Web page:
Tuesday, November 21, 2017 Text is available under the CC BY-SA 3.0 licence.

Betty Friedan

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The only way for a woman, as for a man, to find herself, to know herself as a person, is by creative work of her own. There is no other way.

 
Betty Friedan

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"I'm just like you. I enjoy the forbidden fruits in life, too. I think it's un-American not to go out with a woman, not to be with a beautiful woman, not to get my dick sucked ... It's just what I said before, everybody in this country is a big fucking liar. [The media] tells people ... that this person did this and this person did that and then we find out that were just human and we find out that Michael Jordan cheats on his wife just like everybody else and that we all cheat on our fucking wife in one way or another either emotionally, physically or sexually or one way."

 
Mike Tyson
 

Of all the creative work produced by humans anywhere, a tiny fraction has continuing commercial value. For that tiny fraction, the copyright is a crucially important legal device. For that tiny fraction, the copyright creates incentives to produce and distribute the creative work. For that tiny fraction, the copyright acts as an "engine of free expression."
But even for that tiny fraction, the actual time during which the creative work has a commercial life is extremely short. As I've indicated, most books go out of print within one year. The same is true of music and film. Commercial culture is sharklike. It must keep moving. And when a creative work falls out of favor with the commercial distributors, the commercial life ends.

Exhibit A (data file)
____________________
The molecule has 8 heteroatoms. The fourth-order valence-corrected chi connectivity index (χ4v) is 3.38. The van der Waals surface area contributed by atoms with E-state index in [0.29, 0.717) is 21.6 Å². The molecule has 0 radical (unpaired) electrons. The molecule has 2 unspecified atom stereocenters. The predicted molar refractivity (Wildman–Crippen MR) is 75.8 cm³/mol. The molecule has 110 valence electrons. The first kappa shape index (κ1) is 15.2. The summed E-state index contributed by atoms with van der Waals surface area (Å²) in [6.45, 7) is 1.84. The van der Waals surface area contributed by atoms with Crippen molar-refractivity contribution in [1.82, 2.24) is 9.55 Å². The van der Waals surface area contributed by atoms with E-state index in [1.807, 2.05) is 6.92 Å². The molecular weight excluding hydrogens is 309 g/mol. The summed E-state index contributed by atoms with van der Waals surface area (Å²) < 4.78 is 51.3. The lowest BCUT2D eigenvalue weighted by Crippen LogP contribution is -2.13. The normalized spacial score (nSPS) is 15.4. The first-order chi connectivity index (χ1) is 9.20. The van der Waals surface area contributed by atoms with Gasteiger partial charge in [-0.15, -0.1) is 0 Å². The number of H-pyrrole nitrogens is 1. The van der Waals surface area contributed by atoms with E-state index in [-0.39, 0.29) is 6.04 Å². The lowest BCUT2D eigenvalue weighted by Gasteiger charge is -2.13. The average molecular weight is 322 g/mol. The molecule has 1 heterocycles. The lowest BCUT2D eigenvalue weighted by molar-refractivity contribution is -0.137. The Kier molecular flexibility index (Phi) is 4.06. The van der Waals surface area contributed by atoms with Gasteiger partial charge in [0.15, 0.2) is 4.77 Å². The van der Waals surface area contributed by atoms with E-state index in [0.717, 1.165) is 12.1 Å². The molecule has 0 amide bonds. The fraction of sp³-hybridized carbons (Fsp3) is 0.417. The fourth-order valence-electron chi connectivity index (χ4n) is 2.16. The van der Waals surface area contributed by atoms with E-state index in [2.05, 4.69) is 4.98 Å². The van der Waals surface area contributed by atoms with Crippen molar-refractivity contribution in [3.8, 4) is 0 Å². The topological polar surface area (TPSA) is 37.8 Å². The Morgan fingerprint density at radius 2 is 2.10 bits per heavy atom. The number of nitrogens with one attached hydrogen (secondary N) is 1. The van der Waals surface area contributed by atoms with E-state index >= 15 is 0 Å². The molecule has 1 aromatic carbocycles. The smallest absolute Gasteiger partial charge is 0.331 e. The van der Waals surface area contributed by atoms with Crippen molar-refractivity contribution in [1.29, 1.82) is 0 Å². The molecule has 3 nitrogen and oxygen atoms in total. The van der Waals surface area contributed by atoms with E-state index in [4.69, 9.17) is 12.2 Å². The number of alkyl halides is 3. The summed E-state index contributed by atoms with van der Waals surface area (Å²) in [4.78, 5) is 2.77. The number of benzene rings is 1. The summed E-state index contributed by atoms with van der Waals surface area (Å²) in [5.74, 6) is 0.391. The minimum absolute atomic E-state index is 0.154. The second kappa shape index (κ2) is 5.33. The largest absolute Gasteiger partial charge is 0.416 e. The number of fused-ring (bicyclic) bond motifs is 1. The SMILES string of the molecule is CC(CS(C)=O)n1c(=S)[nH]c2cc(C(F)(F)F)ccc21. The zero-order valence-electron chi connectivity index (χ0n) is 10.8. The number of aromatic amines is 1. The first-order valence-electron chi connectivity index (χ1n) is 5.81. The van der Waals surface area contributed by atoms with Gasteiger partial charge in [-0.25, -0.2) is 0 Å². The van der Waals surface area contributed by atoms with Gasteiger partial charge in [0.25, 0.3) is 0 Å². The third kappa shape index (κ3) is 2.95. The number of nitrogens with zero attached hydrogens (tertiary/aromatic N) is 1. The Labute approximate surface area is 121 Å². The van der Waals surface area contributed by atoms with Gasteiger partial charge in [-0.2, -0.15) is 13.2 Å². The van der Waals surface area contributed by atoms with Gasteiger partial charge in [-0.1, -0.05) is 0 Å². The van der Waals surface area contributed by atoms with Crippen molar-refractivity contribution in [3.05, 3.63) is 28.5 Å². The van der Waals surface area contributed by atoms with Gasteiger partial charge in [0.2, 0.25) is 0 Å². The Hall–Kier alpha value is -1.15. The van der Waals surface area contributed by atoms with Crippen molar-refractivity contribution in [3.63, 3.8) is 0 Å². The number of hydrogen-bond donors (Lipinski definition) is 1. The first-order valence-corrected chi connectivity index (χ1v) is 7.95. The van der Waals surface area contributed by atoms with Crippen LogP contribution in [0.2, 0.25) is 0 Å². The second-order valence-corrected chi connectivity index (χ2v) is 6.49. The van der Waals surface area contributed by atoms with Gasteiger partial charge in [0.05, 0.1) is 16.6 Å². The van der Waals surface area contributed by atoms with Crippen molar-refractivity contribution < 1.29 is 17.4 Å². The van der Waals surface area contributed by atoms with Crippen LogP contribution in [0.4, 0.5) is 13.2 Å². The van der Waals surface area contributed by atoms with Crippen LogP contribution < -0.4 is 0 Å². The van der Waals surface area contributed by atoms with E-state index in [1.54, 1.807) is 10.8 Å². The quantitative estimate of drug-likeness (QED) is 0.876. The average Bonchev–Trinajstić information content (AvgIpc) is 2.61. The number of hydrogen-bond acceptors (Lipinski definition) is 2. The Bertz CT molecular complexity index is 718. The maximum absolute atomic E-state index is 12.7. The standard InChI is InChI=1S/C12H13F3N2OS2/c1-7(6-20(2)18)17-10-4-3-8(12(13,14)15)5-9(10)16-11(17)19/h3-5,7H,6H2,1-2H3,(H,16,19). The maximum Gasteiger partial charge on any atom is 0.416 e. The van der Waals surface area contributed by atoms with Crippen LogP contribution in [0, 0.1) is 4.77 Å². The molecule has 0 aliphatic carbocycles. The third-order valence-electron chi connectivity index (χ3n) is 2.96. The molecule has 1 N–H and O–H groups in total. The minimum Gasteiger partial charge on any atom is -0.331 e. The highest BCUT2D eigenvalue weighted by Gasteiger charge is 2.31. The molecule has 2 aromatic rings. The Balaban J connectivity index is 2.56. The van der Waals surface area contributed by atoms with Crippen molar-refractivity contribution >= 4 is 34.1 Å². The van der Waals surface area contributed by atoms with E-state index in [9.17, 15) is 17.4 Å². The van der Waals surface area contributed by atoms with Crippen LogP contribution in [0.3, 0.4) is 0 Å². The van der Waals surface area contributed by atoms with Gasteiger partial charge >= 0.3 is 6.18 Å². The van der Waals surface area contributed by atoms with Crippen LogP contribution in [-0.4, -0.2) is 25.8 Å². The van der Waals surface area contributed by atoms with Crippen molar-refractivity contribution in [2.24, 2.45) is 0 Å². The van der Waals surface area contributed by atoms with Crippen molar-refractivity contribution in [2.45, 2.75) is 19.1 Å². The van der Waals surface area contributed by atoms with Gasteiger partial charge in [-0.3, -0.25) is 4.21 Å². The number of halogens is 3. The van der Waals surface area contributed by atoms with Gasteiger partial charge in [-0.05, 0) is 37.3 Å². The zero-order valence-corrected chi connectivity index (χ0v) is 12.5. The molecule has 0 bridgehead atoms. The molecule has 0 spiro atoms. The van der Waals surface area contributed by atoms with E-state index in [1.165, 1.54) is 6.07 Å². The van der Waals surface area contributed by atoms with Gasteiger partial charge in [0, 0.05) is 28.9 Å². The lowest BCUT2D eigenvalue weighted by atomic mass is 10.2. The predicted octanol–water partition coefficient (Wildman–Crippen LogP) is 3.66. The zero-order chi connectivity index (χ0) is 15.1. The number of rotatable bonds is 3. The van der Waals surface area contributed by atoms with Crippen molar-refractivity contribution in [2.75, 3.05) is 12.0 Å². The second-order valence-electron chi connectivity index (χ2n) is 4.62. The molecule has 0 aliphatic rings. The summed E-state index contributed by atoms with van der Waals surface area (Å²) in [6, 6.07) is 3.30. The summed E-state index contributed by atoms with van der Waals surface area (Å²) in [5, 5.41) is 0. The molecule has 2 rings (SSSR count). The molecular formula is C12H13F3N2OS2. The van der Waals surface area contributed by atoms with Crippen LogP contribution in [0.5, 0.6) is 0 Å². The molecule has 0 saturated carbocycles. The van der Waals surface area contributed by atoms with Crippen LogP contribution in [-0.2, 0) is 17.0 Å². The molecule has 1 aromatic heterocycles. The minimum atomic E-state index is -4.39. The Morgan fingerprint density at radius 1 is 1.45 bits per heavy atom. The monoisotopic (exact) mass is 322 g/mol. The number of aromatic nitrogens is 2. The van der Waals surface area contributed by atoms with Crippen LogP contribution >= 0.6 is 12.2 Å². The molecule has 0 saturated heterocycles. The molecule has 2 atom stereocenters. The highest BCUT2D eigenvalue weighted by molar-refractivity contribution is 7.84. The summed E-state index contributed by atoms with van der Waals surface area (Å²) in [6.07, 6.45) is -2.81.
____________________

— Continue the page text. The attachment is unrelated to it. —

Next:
Lawrence Lessig
 

On the fourth level, he embodies the mind and becomes a mediator of creative and religious inner experiences, through which life acquires an individual meaning. At this stage he confers on a woman a spiritual and intellectual solidity that counterbalances her essentially soft nature. He can then act as a liaison connecting her with the spiritual life of the time. When this occurs, women are often more open to new, creative ideas than men. That is why in the past women were often used as mediums able to make knowledge of the future available to the world of the spirit. The creative courage in the truth conferred by the animus gives a woman the daring to enunciate new ideas that can inspire men to new enterprises. Often in history women have recognized the value of new creative ideas earlier than men, who are more emotionally conservative. The nature of woman is more closely related to the irrational, and this makes a woman better able to open to new inspirations from the unconscious. The very fact that women normally participate less in public life than men do makes it possible for their animus to act as a "hidden prince" in the darkness of private life and bring about beneficial results.

 
Marie-Louise Von Franz
 

A person may ask: Well, how do I get into that state [of creative consciousness]? What do I have to do? What baggage do I have to get rid of? Is this like 8 years of psychoanalysis, or do I have to drop acid, or do I have to stand on my head for 15 years? Do I have to do some sort of a ritual or a ceremony, or do I have to join a cult or become part of some religion, or do I have to go to school and get a degree, or what? Do I have to find a guru in a cave? My basic answer is: You have to understand what the state is, and then you decide that you're going to get in it. And one of the best, sort of, bridges, you might say, to getting in it once you decide you're going to, is by doing something creative.

 
Jon Rappoport
 

You might say that a creative person is a person who simply has a desire to have something, to add something to the world thatís not there yet, and goes about arranging fort that to happen... ...when you desire a work of art and make it, youíve added to the stock of art in the world. Artists are one of the people who can do that: add to the stock of things.

 
Carl Andre
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